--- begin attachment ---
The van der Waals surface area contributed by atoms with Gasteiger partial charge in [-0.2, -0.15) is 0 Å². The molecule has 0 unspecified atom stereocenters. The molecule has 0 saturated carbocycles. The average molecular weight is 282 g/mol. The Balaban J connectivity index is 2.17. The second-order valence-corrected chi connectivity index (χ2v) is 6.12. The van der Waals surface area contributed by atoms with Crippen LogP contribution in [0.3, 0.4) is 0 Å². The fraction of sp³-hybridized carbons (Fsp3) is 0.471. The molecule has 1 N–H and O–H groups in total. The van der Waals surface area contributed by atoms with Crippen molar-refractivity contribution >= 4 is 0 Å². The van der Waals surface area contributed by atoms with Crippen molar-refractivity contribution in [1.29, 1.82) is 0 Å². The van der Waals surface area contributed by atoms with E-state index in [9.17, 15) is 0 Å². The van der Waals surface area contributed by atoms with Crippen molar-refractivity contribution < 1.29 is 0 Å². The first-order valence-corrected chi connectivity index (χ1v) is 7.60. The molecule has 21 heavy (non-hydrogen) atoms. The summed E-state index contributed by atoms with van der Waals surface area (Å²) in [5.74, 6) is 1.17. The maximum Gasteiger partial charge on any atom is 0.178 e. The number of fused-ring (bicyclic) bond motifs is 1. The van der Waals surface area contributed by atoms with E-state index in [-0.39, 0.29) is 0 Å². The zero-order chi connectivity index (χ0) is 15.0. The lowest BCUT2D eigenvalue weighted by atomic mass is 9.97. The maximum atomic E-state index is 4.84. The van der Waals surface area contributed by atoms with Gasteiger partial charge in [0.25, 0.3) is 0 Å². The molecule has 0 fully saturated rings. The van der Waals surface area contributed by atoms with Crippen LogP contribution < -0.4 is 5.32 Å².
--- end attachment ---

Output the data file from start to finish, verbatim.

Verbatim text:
The van der Waals surface area contributed by atoms with Gasteiger partial charge in [-0.2, -0.15) is 0 Å². The molecule has 0 unspecified atom stereocenters. The molecule has 0 saturated carbocycles. The average molecular weight is 282 g/mol. The Balaban J connectivity index is 2.17. The second-order valence-corrected chi connectivity index (χ2v) is 6.12. The van der Waals surface area contributed by atoms with Crippen LogP contribution in [0.3, 0.4) is 0 Å². The fraction of sp³-hybridized carbons (Fsp3) is 0.471. The molecule has 1 N–H and O–H groups in total. The van der Waals surface area contributed by atoms with Crippen molar-refractivity contribution >= 4 is 0 Å². The van der Waals surface area contributed by atoms with Crippen molar-refractivity contribution in [1.29, 1.82) is 0 Å². The van der Waals surface area contributed by atoms with E-state index in [9.17, 15) is 0 Å². The van der Waals surface area contributed by atoms with Crippen molar-refractivity contribution < 1.29 is 0 Å². The first-order valence-corrected chi connectivity index (χ1v) is 7.60. The molecule has 21 heavy (non-hydrogen) atoms. The summed E-state index contributed by atoms with van der Waals surface area (Å²) in [5.74, 6) is 1.17. The maximum Gasteiger partial charge on any atom is 0.178 e. The number of fused-ring (bicyclic) bond motifs is 1. The van der Waals surface area contributed by atoms with E-state index in [-0.39, 0.29) is 0 Å². The zero-order chi connectivity index (χ0) is 15.0. The lowest BCUT2D eigenvalue weighted by atomic mass is 9.97. The maximum atomic E-state index is 4.84. The van der Waals surface area contributed by atoms with Gasteiger partial charge in [0.25, 0.3) is 0 Å². The molecule has 0 fully saturated rings. The van der Waals surface area contributed by atoms with Crippen LogP contribution < -0.4 is 5.32 Å².